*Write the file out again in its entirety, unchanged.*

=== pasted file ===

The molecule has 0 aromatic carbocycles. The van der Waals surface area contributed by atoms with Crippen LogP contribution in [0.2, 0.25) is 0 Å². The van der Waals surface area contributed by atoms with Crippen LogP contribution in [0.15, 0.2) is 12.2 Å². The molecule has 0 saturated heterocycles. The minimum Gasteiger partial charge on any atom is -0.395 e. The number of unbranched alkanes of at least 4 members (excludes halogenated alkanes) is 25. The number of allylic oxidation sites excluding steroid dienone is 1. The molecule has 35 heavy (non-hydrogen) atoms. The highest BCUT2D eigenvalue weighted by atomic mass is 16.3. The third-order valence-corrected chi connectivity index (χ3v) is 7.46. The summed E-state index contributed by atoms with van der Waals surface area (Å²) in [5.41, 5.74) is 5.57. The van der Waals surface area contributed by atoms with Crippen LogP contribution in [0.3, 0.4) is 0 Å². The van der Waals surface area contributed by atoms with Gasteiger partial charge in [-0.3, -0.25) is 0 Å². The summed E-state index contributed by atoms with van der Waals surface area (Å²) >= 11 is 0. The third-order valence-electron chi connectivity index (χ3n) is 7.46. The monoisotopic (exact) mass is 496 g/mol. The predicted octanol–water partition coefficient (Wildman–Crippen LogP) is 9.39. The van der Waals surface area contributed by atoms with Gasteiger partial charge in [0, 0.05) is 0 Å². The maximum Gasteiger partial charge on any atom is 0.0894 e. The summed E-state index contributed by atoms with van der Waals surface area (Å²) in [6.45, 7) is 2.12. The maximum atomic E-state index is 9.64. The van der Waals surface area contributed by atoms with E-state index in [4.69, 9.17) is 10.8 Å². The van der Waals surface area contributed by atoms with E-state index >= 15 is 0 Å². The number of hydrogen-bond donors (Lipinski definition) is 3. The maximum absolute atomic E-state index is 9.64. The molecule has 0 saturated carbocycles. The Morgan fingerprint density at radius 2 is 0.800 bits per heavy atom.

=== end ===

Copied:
The molecule has 0 aromatic carbocycles. The van der Waals surface area contributed by atoms with Crippen LogP contribution in [0.2, 0.25) is 0 Å². The van der Waals surface area contributed by atoms with Crippen LogP contribution in [0.15, 0.2) is 12.2 Å². The molecule has 0 saturated heterocycles. The minimum Gasteiger partial charge on any atom is -0.395 e. The number of unbranched alkanes of at least 4 members (excludes halogenated alkanes) is 25. The number of allylic oxidation sites excluding steroid dienone is 1. The molecule has 35 heavy (non-hydrogen) atoms. The highest BCUT2D eigenvalue weighted by atomic mass is 16.3. The third-order valence-corrected chi connectivity index (χ3v) is 7.46. The summed E-state index contributed by atoms with van der Waals surface area (Å²) in [5.41, 5.74) is 5.57. The van der Waals surface area contributed by atoms with Crippen LogP contribution in [0.3, 0.4) is 0 Å². The van der Waals surface area contributed by atoms with Gasteiger partial charge in [-0.3, -0.25) is 0 Å². The summed E-state index contributed by atoms with van der Waals surface area (Å²) >= 11 is 0. The third-order valence-electron chi connectivity index (χ3n) is 7.46. The monoisotopic (exact) mass is 496 g/mol. The predicted octanol–water partition coefficient (Wildman–Crippen LogP) is 9.39. The van der Waals surface area contributed by atoms with Gasteiger partial charge in [0, 0.05) is 0 Å². The maximum Gasteiger partial charge on any atom is 0.0894 e. The summed E-state index contributed by atoms with van der Waals surface area (Å²) in [6.45, 7) is 2.12. The maximum atomic E-state index is 9.64. The van der Waals surface area contributed by atoms with E-state index in [4.69, 9.17) is 10.8 Å². The van der Waals surface area contributed by atoms with E-state index >= 15 is 0 Å². The number of hydrogen-bond donors (Lipinski definition) is 3. The maximum absolute atomic E-state index is 9.64. The molecule has 0 saturated carbocycles. The Morgan fingerprint density at radius 2 is 0.800 bits per heavy atom.